Professor Dr. Jamaludin Md. Jahi in 2010, smiling the way I first met him.
I was sitting at extreme left, Jamaludin sitting 5th from left. This was 1966 when we were in Form 4.
Jamaludin was sitting 3rd from left. I was squatting at extreme right. This was 2010 when we were 60 year old grandfathers.
Today I received news that one of of classmates in secondary school passed away due to cancer. Like me, he was 65 years old. He was a retired professor with a doctorate degree.
I remember my friend Jamaludin Md. Jahi the first day we entered a fully residential secondary school. The school was Sekolah Dato' Abdul Razak (SDAR), Tanjong Malim, Perak. The date was 14th February 1962 when lovers around the world were celebrating Valentine's Day. The school had since been shifted to Seremban in 1972, first at Sikamat and then Sungai Gadut since 2002.
We came from contrasting backgrounds, all of us in the class. I was then a scared kampung boy from the remote district of Jelebu, Negeri Sembilan. In contrast Jamaludin came from Merlimau, a sub-urban area in Melaka. I can confirm that because eventually I married a girl from there.
I was an orphan then, since my father died when I was three years old and I was raised purely in the kampung way, like I said in a remote area of Negeri Sembilan. But Jamaludin was brought up in middle class. His father was a teacher.
In those days the children of teachers living in a kampung anywhere in Malaya (as the country was called then) led different lives compared to other kampung boys and girls. Again I can this, because my late father-in-law was a teacher too. In fact my late father-in-law and Jamaludin' late father were friends and colleagues.
So when Jamaludin entered secondary school, even though it was hundreds of miles (as we measured distance then) away from home, he was just like a duck entering a pond. He did not show any nerves. He was talking and mixing easily to every one of us in the class room.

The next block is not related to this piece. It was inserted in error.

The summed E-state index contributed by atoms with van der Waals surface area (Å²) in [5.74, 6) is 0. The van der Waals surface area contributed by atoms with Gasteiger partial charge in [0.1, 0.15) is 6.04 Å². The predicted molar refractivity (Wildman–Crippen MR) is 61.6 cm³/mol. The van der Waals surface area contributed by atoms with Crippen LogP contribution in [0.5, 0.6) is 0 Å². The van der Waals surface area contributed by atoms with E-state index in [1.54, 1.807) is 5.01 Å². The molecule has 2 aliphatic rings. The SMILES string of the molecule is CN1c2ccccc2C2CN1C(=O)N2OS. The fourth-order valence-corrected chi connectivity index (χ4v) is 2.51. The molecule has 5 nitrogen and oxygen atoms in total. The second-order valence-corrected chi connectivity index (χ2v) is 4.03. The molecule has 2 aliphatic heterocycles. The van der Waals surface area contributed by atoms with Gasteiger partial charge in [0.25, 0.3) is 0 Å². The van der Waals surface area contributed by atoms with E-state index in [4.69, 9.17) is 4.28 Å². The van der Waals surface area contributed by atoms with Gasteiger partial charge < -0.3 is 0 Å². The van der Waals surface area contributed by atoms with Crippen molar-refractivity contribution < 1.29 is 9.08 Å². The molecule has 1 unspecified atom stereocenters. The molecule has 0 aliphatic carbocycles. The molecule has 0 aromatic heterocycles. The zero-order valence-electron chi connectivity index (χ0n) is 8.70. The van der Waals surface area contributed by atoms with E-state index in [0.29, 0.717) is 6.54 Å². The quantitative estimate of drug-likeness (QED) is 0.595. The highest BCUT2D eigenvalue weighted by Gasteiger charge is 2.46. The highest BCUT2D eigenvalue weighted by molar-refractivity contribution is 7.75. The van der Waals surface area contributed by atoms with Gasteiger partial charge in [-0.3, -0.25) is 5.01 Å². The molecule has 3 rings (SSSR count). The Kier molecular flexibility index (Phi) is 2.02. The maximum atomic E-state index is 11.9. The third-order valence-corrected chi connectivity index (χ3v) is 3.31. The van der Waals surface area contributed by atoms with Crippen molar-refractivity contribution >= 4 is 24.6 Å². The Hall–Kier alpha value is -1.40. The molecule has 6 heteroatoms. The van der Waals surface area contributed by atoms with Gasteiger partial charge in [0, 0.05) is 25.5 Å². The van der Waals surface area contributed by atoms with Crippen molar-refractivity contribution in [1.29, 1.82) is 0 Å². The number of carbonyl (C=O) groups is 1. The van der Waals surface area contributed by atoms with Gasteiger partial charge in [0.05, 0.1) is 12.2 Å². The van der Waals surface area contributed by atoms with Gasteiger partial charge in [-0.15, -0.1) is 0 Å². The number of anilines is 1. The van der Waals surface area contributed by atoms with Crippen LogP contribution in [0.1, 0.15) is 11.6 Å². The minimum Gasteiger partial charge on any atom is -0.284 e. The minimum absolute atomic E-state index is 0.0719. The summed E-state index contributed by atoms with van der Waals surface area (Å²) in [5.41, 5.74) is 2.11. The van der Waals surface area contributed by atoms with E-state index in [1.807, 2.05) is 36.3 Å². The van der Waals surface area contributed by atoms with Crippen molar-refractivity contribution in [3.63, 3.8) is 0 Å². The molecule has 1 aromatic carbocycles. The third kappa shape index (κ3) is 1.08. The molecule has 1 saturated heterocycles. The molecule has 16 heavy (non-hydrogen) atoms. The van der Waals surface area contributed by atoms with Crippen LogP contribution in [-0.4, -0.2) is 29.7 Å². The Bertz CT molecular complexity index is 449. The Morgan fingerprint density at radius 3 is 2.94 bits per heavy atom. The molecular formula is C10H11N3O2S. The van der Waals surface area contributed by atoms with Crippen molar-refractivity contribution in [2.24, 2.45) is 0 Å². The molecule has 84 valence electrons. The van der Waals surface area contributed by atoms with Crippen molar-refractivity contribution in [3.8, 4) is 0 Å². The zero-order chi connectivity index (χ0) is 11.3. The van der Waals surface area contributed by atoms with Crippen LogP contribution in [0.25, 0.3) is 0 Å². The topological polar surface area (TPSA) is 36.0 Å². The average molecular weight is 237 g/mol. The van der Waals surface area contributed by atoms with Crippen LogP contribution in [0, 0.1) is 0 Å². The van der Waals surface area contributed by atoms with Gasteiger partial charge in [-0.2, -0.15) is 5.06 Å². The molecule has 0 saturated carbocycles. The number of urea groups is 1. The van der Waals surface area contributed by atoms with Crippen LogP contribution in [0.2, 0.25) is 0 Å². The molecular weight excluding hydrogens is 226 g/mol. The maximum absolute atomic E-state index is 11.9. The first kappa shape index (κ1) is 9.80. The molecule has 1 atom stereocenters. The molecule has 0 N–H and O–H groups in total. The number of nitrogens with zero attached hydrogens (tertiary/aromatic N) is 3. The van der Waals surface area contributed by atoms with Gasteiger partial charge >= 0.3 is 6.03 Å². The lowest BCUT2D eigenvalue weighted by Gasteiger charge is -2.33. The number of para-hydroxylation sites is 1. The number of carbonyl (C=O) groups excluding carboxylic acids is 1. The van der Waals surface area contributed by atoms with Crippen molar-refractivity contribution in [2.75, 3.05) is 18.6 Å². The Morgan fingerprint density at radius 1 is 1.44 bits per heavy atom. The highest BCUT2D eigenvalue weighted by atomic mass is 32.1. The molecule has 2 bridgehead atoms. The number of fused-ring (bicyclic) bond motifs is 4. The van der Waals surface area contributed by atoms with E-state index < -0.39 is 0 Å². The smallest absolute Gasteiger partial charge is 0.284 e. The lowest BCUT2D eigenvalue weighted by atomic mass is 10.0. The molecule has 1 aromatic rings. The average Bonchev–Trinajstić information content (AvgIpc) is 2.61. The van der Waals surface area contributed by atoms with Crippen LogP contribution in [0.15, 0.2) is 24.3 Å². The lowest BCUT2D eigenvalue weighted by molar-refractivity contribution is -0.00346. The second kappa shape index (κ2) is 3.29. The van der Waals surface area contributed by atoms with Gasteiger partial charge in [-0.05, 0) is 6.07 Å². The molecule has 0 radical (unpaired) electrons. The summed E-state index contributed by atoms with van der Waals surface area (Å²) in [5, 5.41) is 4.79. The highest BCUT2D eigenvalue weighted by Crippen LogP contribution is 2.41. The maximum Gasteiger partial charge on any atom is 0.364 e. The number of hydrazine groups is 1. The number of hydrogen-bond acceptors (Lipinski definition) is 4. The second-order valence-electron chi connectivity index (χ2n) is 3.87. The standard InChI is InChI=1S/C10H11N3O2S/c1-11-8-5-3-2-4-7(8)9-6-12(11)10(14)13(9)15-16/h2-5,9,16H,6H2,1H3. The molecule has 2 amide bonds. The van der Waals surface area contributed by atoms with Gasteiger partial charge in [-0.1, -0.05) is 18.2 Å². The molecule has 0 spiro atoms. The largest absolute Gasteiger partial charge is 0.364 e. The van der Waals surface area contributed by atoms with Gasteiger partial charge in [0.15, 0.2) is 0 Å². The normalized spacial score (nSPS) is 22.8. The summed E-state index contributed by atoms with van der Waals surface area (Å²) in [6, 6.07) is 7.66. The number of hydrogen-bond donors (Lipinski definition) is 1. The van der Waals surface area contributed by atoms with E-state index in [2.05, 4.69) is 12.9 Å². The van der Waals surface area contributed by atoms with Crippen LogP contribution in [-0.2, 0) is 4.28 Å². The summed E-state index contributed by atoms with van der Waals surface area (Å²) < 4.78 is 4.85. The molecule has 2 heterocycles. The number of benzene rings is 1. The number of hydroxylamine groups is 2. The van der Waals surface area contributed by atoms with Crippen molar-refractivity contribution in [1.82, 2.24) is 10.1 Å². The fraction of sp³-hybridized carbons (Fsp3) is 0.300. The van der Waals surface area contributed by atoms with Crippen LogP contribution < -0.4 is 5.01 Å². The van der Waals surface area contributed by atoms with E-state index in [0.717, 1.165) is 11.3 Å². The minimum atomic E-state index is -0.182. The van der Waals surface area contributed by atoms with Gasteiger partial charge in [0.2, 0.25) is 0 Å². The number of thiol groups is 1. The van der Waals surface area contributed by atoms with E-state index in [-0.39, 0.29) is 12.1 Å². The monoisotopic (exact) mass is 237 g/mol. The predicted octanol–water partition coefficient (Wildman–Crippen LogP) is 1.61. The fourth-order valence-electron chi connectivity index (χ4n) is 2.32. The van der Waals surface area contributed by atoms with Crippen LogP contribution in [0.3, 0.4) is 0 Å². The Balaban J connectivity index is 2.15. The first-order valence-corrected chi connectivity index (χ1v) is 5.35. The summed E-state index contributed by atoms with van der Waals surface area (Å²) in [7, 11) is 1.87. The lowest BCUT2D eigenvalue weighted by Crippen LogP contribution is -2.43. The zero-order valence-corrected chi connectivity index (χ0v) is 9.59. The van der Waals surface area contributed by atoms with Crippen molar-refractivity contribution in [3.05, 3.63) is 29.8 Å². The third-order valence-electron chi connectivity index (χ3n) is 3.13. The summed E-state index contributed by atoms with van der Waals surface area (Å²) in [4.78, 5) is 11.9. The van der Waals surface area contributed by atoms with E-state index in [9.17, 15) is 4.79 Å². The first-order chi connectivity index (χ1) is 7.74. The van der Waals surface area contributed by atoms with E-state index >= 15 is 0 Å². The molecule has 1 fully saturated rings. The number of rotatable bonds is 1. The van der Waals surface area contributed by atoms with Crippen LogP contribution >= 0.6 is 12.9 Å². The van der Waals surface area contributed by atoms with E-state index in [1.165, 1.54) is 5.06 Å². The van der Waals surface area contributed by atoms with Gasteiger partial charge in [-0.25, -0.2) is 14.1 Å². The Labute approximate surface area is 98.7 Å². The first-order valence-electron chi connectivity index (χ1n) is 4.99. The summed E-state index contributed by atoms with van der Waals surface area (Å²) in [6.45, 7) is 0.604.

He was very unlike me who was thinking of my mother and siblings I left in the kampung. I was always in the verge of crying and scared to talk to anybody, when Jamaludin was always smiling all the time. It is ironic that the last photograph of him which I took in 2010 was of him smiling. It was almost the same smile that he gave me and our friends on that Valentine's Day in 1962.
I found it tiresome to shift talking from my Negeri Sembilan dialect to the way urban Malays talk. But to Jamaludin this was no problem, since the Melaka dialect is almost the same to the 'Melayu bandar' dialect.
Jamaludin was in the A class in the six years we were in secondary school (the first year was the Remove Class). But I was demoted to the B class in Forms 2 and 3 for being naughty. But after Lower Cercificate of Education (LCE) I was back in the A class and together with Jamaludin again.
As the say, we choose friends. So in school we chose our friends. I had my friends and Jamaludin had his. This also meant that I and Jamaludin were not close friends.
After Form Five and passing the Malaysia Certificate of Education I had to look for a job but Jamaludin entered Form Six and then the University where he eventually was awarded a doctorate and became a professor. Before our final meeting in 2010 we only met once after that, although there were times when we were close by, for example during Hari Raya time when we were both in Merlimau, Melaka.
So farewell, my friend. I will miss your smile.